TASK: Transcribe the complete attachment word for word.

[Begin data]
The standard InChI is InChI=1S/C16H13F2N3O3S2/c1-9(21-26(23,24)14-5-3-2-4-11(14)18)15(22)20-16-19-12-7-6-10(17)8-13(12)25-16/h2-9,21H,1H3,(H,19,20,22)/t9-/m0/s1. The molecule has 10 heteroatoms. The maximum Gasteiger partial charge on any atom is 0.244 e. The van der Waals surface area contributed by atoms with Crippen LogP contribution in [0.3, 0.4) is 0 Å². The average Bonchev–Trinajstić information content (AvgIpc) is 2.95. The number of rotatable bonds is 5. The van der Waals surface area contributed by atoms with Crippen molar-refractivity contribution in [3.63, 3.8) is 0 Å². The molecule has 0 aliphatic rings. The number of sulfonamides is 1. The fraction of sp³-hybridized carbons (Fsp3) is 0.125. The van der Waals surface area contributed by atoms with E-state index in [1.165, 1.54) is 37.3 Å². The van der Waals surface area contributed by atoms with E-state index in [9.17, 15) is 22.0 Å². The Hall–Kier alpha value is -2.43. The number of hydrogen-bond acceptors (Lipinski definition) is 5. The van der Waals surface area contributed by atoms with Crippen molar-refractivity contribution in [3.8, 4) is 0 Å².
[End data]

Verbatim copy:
The standard InChI is InChI=1S/C16H13F2N3O3S2/c1-9(21-26(23,24)14-5-3-2-4-11(14)18)15(22)20-16-19-12-7-6-10(17)8-13(12)25-16/h2-9,21H,1H3,(H,19,20,22)/t9-/m0/s1. The molecule has 10 heteroatoms. The maximum Gasteiger partial charge on any atom is 0.244 e. The van der Waals surface area contributed by atoms with Crippen LogP contribution in [0.3, 0.4) is 0 Å². The average Bonchev–Trinajstić information content (AvgIpc) is 2.95. The number of rotatable bonds is 5. The van der Waals surface area contributed by atoms with Crippen molar-refractivity contribution in [3.63, 3.8) is 0 Å². The molecule has 0 aliphatic rings. The number of sulfonamides is 1. The fraction of sp³-hybridized carbons (Fsp3) is 0.125. The van der Waals surface area contributed by atoms with E-state index in [1.165, 1.54) is 37.3 Å². The van der Waals surface area contributed by atoms with E-state index in [9.17, 15) is 22.0 Å². The Hall–Kier alpha value is -2.43. The number of hydrogen-bond acceptors (Lipinski definition) is 5. The van der Waals surface area contributed by atoms with Crippen molar-refractivity contribution in [3.8, 4) is 0 Å².